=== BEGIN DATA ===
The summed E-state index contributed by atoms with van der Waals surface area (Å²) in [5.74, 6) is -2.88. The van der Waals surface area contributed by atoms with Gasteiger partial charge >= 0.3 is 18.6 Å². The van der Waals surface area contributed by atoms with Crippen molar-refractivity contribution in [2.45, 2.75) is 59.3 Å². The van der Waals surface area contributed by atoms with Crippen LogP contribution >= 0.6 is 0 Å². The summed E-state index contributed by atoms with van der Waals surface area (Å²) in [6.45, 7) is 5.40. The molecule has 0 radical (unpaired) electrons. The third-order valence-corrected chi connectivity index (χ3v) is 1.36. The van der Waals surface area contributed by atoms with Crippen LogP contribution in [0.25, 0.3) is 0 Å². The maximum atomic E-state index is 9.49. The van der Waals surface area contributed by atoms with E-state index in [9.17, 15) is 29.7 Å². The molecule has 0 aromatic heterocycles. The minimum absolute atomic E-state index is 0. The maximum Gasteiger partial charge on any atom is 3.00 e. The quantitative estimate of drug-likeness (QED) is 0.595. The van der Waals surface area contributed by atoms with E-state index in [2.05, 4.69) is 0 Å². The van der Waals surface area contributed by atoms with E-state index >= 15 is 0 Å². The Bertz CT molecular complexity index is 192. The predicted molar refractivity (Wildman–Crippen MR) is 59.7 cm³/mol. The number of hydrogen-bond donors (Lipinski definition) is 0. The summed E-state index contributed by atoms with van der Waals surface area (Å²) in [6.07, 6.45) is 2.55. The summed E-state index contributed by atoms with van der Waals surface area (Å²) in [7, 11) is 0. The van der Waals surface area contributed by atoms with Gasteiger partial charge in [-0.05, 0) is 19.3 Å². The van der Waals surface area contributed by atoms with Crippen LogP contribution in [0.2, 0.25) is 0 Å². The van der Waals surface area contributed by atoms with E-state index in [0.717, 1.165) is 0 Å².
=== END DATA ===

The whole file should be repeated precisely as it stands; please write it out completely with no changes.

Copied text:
The summed E-state index contributed by atoms with van der Waals surface area (Å²) in [5.74, 6) is -2.88. The van der Waals surface area contributed by atoms with Gasteiger partial charge >= 0.3 is 18.6 Å². The van der Waals surface area contributed by atoms with Crippen molar-refractivity contribution in [2.45, 2.75) is 59.3 Å². The van der Waals surface area contributed by atoms with Crippen LogP contribution >= 0.6 is 0 Å². The summed E-state index contributed by atoms with van der Waals surface area (Å²) in [6.45, 7) is 5.40. The molecule has 0 radical (unpaired) electrons. The third-order valence-corrected chi connectivity index (χ3v) is 1.36. The van der Waals surface area contributed by atoms with Crippen LogP contribution in [0.25, 0.3) is 0 Å². The maximum atomic E-state index is 9.49. The van der Waals surface area contributed by atoms with E-state index in [9.17, 15) is 29.7 Å². The molecule has 0 aromatic heterocycles. The minimum absolute atomic E-state index is 0. The maximum Gasteiger partial charge on any atom is 3.00 e. The quantitative estimate of drug-likeness (QED) is 0.595. The van der Waals surface area contributed by atoms with E-state index in [2.05, 4.69) is 0 Å². The van der Waals surface area contributed by atoms with E-state index >= 15 is 0 Å². The Bertz CT molecular complexity index is 192. The predicted molar refractivity (Wildman–Crippen MR) is 59.7 cm³/mol. The number of hydrogen-bond donors (Lipinski definition) is 0. The summed E-state index contributed by atoms with van der Waals surface area (Å²) in [6.07, 6.45) is 2.55. The summed E-state index contributed by atoms with van der Waals surface area (Å²) in [7, 11) is 0. The van der Waals surface area contributed by atoms with Gasteiger partial charge in [-0.05, 0) is 19.3 Å². The van der Waals surface area contributed by atoms with Crippen LogP contribution in [0.2, 0.25) is 0 Å². The van der Waals surface area contributed by atoms with E-state index in [0.717, 1.165) is 0 Å².